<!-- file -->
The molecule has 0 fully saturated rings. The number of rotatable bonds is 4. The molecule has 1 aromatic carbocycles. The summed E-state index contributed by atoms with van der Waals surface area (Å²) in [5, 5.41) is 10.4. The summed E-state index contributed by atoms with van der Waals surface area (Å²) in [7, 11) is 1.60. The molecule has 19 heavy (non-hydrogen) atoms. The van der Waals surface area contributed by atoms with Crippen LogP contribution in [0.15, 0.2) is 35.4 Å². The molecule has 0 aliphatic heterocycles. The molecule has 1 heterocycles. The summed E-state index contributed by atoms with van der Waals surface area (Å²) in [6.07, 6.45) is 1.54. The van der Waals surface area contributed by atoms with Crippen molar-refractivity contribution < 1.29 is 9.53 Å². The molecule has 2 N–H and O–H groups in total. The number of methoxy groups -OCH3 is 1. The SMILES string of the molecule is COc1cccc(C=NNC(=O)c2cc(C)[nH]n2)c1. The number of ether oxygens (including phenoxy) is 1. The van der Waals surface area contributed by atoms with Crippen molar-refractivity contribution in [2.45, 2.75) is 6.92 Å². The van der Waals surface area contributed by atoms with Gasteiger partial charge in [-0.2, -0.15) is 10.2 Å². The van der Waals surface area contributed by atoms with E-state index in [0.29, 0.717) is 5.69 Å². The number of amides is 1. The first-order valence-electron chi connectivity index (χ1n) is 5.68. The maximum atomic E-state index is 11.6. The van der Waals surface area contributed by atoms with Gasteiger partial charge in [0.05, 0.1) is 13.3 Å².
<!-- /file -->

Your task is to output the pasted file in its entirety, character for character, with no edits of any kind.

The molecule has 0 fully saturated rings. The number of rotatable bonds is 4. The molecule has 1 aromatic carbocycles. The summed E-state index contributed by atoms with van der Waals surface area (Å²) in [5, 5.41) is 10.4. The summed E-state index contributed by atoms with van der Waals surface area (Å²) in [7, 11) is 1.60. The molecule has 19 heavy (non-hydrogen) atoms. The van der Waals surface area contributed by atoms with Crippen LogP contribution in [0.15, 0.2) is 35.4 Å². The molecule has 0 aliphatic heterocycles. The molecule has 1 heterocycles. The summed E-state index contributed by atoms with van der Waals surface area (Å²) in [6.07, 6.45) is 1.54. The van der Waals surface area contributed by atoms with Crippen molar-refractivity contribution < 1.29 is 9.53 Å². The molecule has 2 N–H and O–H groups in total. The number of methoxy groups -OCH3 is 1. The SMILES string of the molecule is COc1cccc(C=NNC(=O)c2cc(C)[nH]n2)c1. The number of ether oxygens (including phenoxy) is 1. The van der Waals surface area contributed by atoms with Crippen molar-refractivity contribution in [2.45, 2.75) is 6.92 Å². The van der Waals surface area contributed by atoms with Gasteiger partial charge in [-0.2, -0.15) is 10.2 Å². The van der Waals surface area contributed by atoms with E-state index in [0.29, 0.717) is 5.69 Å². The number of amides is 1. The first-order valence-electron chi connectivity index (χ1n) is 5.68. The maximum atomic E-state index is 11.6. The van der Waals surface area contributed by atoms with Gasteiger partial charge in [0.05, 0.1) is 13.3 Å².